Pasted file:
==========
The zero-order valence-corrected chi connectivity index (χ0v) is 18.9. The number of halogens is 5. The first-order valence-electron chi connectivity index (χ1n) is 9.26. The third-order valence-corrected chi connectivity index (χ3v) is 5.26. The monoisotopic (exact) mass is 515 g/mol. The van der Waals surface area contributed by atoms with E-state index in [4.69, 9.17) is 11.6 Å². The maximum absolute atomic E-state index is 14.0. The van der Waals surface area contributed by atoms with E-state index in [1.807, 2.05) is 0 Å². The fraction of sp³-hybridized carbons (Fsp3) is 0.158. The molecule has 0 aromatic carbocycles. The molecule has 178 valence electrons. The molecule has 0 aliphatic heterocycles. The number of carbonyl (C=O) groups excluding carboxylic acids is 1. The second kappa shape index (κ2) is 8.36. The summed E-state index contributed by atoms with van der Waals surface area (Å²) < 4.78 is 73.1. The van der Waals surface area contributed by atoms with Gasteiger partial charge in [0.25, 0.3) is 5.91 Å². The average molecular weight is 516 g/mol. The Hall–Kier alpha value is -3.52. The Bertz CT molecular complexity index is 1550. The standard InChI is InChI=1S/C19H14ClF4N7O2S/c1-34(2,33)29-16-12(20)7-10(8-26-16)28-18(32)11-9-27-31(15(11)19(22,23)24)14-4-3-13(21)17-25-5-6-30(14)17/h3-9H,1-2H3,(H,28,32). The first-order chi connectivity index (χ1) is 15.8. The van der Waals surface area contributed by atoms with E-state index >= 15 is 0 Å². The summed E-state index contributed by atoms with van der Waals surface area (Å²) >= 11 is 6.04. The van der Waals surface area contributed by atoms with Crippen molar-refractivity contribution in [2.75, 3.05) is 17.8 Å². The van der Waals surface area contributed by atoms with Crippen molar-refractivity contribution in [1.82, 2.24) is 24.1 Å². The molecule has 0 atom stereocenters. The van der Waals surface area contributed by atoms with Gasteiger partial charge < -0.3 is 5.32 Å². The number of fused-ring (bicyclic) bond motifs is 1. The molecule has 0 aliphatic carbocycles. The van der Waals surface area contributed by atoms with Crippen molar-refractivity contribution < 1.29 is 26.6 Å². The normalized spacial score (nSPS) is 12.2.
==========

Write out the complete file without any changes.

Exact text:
The zero-order valence-corrected chi connectivity index (χ0v) is 18.9. The number of halogens is 5. The first-order valence-electron chi connectivity index (χ1n) is 9.26. The third-order valence-corrected chi connectivity index (χ3v) is 5.26. The monoisotopic (exact) mass is 515 g/mol. The van der Waals surface area contributed by atoms with E-state index in [4.69, 9.17) is 11.6 Å². The maximum absolute atomic E-state index is 14.0. The van der Waals surface area contributed by atoms with E-state index in [1.807, 2.05) is 0 Å². The fraction of sp³-hybridized carbons (Fsp3) is 0.158. The molecule has 0 aromatic carbocycles. The molecule has 178 valence electrons. The molecule has 0 aliphatic heterocycles. The number of carbonyl (C=O) groups excluding carboxylic acids is 1. The second kappa shape index (κ2) is 8.36. The summed E-state index contributed by atoms with van der Waals surface area (Å²) < 4.78 is 73.1. The van der Waals surface area contributed by atoms with Gasteiger partial charge in [0.25, 0.3) is 5.91 Å². The average molecular weight is 516 g/mol. The Hall–Kier alpha value is -3.52. The Bertz CT molecular complexity index is 1550. The standard InChI is InChI=1S/C19H14ClF4N7O2S/c1-34(2,33)29-16-12(20)7-10(8-26-16)28-18(32)11-9-27-31(15(11)19(22,23)24)14-4-3-13(21)17-25-5-6-30(14)17/h3-9H,1-2H3,(H,28,32). The first-order chi connectivity index (χ1) is 15.8. The van der Waals surface area contributed by atoms with E-state index >= 15 is 0 Å². The summed E-state index contributed by atoms with van der Waals surface area (Å²) >= 11 is 6.04. The van der Waals surface area contributed by atoms with Crippen molar-refractivity contribution in [2.75, 3.05) is 17.8 Å². The van der Waals surface area contributed by atoms with Crippen molar-refractivity contribution in [1.82, 2.24) is 24.1 Å². The molecule has 0 atom stereocenters. The van der Waals surface area contributed by atoms with Gasteiger partial charge < -0.3 is 5.32 Å². The number of fused-ring (bicyclic) bond motifs is 1. The molecule has 0 aliphatic carbocycles. The van der Waals surface area contributed by atoms with Crippen molar-refractivity contribution < 1.29 is 26.6 Å². The normalized spacial score (nSPS) is 12.2.